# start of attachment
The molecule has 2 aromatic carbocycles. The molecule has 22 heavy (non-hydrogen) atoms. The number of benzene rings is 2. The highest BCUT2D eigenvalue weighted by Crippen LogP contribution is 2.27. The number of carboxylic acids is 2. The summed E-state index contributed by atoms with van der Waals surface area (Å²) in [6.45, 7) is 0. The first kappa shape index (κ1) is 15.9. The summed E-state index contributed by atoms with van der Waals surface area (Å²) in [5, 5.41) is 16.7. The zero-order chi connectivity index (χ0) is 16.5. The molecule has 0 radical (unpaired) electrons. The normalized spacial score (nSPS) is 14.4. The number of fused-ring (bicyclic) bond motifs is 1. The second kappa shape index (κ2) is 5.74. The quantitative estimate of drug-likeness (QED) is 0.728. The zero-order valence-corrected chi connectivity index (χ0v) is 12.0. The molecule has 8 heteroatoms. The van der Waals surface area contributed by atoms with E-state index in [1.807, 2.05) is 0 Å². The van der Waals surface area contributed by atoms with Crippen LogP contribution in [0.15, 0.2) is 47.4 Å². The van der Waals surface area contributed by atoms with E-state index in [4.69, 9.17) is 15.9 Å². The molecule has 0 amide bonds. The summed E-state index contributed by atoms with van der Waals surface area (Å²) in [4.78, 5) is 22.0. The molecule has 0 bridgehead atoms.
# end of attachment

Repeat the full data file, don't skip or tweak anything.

The molecule has 2 aromatic carbocycles. The molecule has 22 heavy (non-hydrogen) atoms. The number of benzene rings is 2. The highest BCUT2D eigenvalue weighted by Crippen LogP contribution is 2.27. The number of carboxylic acids is 2. The summed E-state index contributed by atoms with van der Waals surface area (Å²) in [6.45, 7) is 0. The first kappa shape index (κ1) is 15.9. The summed E-state index contributed by atoms with van der Waals surface area (Å²) in [5, 5.41) is 16.7. The zero-order chi connectivity index (χ0) is 16.5. The molecule has 0 radical (unpaired) electrons. The normalized spacial score (nSPS) is 14.4. The number of fused-ring (bicyclic) bond motifs is 1. The second kappa shape index (κ2) is 5.74. The quantitative estimate of drug-likeness (QED) is 0.728. The zero-order valence-corrected chi connectivity index (χ0v) is 12.0. The molecule has 8 heteroatoms. The van der Waals surface area contributed by atoms with E-state index in [1.807, 2.05) is 0 Å². The van der Waals surface area contributed by atoms with Crippen LogP contribution in [0.15, 0.2) is 47.4 Å². The van der Waals surface area contributed by atoms with E-state index in [4.69, 9.17) is 15.9 Å². The molecule has 0 amide bonds. The summed E-state index contributed by atoms with van der Waals surface area (Å²) in [4.78, 5) is 22.0. The molecule has 0 bridgehead atoms.